It’s not the first time Star Wars has used the “meeting of the mentor” trope to set a character on their life’s journey. Luke meets Obi Wan Kenobi and receives his father’s light sabre. On a darker note, Anakin meets Emperor Palpatine and ultimately receives Darth Vader’s helmet. Recalling those scenes, I can’t help but reflect on the powerful difference mentors make. We don’t have to try hard to accept their influence for good or evil; most of us have had mentors of our own. Personally, my life was profoundly shaped by an elderly gentleman who took the time to knock the rough edges off a clueless young producer. But then friends of mine have met Becketts of their own, whose seductive air of cool has set their feet on paths they lived to regret. Just like Han, we have to be careful of the mentors we choose, a truth the Bible is keenly concerned with:
“Walk with the wise and become wise, for a companion of fools suffers harm” (Proverbs 13:20).
And if that proverb isn’t warning enough, the Bible follows up with real-life examples. On the negative side of the ledger, the young king Rehoboam chooses inexperienced counsellors who appeal to his vanity—he loses his kingdom. Jezebel mentors King Ahab in wickedness and he loses his life. More alarming still, Judas lends an ear to Satan, betrays Jesus and loses his soul. However, the Bible also describes the best advisors.
Consider Paul, who calls young Timothy alongside, and leads him into a lifetime of ministry. Or Barnabas, who won’t give up on young Mark, and ultimately schools a Gospel writer. Then of course there’s Jesus, who takes the most unlikely disciples and sets their feet on the path to a lifetime of service. But my favourite has to be His encounter with the woman at the well. (Read the story in John 4.) Here is a Samaritan outcast who isn’t even looking for a mentor. Yet Jesus’ patience, insight and preparedness to cut through tradition and her resistance leads her to personal transformation. No wonder she finishes the encounter by telling her village:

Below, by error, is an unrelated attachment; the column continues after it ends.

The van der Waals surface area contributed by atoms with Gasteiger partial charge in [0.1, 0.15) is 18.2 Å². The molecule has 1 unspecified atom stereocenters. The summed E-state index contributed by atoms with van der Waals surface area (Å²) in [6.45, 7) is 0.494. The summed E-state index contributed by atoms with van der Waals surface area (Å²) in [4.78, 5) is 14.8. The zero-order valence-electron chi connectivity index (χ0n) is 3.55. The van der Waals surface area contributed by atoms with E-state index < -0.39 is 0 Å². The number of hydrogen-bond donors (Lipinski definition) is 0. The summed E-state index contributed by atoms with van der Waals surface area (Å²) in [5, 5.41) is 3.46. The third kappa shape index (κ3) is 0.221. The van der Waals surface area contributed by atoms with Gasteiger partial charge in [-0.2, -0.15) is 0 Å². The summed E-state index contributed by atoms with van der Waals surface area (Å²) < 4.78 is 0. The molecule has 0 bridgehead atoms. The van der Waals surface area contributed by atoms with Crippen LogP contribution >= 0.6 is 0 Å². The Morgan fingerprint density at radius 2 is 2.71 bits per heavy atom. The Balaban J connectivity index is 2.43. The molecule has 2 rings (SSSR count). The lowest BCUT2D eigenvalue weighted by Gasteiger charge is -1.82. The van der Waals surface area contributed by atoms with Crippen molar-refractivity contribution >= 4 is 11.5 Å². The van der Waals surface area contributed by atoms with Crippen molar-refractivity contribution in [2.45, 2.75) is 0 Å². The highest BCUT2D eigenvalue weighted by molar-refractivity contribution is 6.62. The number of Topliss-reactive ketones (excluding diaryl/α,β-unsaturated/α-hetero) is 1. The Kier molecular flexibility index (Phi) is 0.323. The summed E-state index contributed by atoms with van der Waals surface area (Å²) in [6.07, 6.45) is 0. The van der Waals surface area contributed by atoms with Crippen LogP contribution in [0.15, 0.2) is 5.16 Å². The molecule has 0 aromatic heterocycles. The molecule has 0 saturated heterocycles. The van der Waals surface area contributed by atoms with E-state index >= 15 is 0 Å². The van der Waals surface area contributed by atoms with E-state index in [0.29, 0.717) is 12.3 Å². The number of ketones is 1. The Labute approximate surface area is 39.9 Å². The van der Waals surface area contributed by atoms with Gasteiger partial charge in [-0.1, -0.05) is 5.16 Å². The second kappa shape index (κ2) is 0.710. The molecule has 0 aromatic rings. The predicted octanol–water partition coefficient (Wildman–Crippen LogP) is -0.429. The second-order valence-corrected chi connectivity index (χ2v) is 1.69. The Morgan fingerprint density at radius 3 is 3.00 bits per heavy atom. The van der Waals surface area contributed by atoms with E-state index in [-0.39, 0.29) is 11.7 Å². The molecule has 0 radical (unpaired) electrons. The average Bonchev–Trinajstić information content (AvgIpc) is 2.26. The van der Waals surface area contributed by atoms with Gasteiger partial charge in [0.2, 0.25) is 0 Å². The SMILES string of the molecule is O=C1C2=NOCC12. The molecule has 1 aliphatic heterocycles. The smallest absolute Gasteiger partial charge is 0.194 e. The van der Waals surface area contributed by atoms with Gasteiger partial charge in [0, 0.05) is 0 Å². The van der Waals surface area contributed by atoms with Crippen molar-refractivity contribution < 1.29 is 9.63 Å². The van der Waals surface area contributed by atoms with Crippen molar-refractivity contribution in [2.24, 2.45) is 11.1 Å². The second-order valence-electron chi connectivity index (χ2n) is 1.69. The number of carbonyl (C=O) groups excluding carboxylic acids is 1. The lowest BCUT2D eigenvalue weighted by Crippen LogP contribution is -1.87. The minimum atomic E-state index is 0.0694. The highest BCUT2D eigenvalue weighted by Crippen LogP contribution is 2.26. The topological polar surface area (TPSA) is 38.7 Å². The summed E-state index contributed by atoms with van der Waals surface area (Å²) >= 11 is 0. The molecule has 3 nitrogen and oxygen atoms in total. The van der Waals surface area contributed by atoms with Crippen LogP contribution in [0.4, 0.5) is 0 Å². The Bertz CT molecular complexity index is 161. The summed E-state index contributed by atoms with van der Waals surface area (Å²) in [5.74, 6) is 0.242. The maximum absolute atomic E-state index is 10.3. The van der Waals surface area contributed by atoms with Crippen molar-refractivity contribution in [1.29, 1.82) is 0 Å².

“Come, see a man who told me everything I ever did. Could this be the Messiah?” (verse 29).
Han Solo might have assured Luke Skywalker, “Hokey religions and ancient weapons are no match for a good blaster at your side, kid,” but in this, he was sadly mistaken. What did Jesus leave the Samaritan woman with? Nothing less than the water of eternal life. And the best news: His offer to mentor your life is not a device designed to sell a cinema seat. It comes free of any ticket.
Mark Hadley is a film critic and cultural commentator.
 List of the highest-grossing media franchises, Wikipedia, https://en.wikipedia.org/wiki/List_of_the_highest-grossing_media_franchises
 W. Baines, Why Star Wars Continues To Captivate Us, Beliefnet, http://www.beliefnet.com/entertainment/movies/why-star-wars-continues-to-captivate-us
 Rolling Stone, 50 Best ‘Star Wars’ Characters of All Time, May 4, 2017, https://www.rollingstone.com/movies/lists/50-best-star-wars-characters-of-all-time